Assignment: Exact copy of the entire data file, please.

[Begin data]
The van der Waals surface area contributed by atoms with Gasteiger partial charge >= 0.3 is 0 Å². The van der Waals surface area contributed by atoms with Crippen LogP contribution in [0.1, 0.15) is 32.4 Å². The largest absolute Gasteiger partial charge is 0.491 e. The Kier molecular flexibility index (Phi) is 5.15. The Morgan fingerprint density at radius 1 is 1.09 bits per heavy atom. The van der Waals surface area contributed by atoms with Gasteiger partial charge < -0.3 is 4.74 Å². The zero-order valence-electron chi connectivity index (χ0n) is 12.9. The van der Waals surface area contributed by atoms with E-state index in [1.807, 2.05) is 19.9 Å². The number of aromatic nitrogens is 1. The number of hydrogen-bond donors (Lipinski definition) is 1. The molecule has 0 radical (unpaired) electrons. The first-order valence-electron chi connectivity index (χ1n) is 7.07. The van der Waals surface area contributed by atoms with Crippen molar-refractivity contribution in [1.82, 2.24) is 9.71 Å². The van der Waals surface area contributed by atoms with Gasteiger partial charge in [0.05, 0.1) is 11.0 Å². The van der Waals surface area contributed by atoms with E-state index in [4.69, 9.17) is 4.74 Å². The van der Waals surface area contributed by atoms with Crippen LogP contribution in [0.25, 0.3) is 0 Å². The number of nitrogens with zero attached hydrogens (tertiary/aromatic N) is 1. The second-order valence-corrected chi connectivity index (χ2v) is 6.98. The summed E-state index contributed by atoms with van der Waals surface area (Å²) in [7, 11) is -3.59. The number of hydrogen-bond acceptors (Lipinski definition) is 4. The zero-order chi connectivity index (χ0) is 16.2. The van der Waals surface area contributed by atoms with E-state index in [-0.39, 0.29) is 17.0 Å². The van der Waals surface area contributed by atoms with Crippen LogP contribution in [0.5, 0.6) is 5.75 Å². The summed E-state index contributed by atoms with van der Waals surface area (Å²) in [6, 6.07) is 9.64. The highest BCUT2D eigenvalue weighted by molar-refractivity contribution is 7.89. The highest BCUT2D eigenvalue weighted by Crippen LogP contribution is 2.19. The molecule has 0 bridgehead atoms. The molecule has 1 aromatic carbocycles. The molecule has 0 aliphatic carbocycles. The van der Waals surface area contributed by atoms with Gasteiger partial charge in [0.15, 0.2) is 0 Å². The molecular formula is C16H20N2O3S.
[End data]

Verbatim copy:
The van der Waals surface area contributed by atoms with Gasteiger partial charge >= 0.3 is 0 Å². The van der Waals surface area contributed by atoms with Crippen LogP contribution in [0.1, 0.15) is 32.4 Å². The largest absolute Gasteiger partial charge is 0.491 e. The Kier molecular flexibility index (Phi) is 5.15. The Morgan fingerprint density at radius 1 is 1.09 bits per heavy atom. The van der Waals surface area contributed by atoms with Gasteiger partial charge < -0.3 is 4.74 Å². The zero-order valence-electron chi connectivity index (χ0n) is 12.9. The van der Waals surface area contributed by atoms with E-state index in [1.807, 2.05) is 19.9 Å². The number of aromatic nitrogens is 1. The number of hydrogen-bond donors (Lipinski definition) is 1. The molecule has 0 radical (unpaired) electrons. The first-order valence-electron chi connectivity index (χ1n) is 7.07. The van der Waals surface area contributed by atoms with Crippen molar-refractivity contribution in [1.82, 2.24) is 9.71 Å². The van der Waals surface area contributed by atoms with Gasteiger partial charge in [0.05, 0.1) is 11.0 Å². The van der Waals surface area contributed by atoms with E-state index in [4.69, 9.17) is 4.74 Å². The van der Waals surface area contributed by atoms with Crippen LogP contribution in [0.25, 0.3) is 0 Å². The number of nitrogens with zero attached hydrogens (tertiary/aromatic N) is 1. The second-order valence-corrected chi connectivity index (χ2v) is 6.98. The summed E-state index contributed by atoms with van der Waals surface area (Å²) in [7, 11) is -3.59. The number of hydrogen-bond acceptors (Lipinski definition) is 4. The zero-order chi connectivity index (χ0) is 16.2. The van der Waals surface area contributed by atoms with E-state index in [-0.39, 0.29) is 17.0 Å². The van der Waals surface area contributed by atoms with Crippen LogP contribution in [0.5, 0.6) is 5.75 Å². The summed E-state index contributed by atoms with van der Waals surface area (Å²) in [6, 6.07) is 9.64. The highest BCUT2D eigenvalue weighted by molar-refractivity contribution is 7.89. The highest BCUT2D eigenvalue weighted by Crippen LogP contribution is 2.19. The molecule has 0 bridgehead atoms. The molecule has 1 aromatic carbocycles. The molecule has 0 aliphatic carbocycles. The van der Waals surface area contributed by atoms with Gasteiger partial charge in [0.15, 0.2) is 0 Å². The molecular formula is C16H20N2O3S.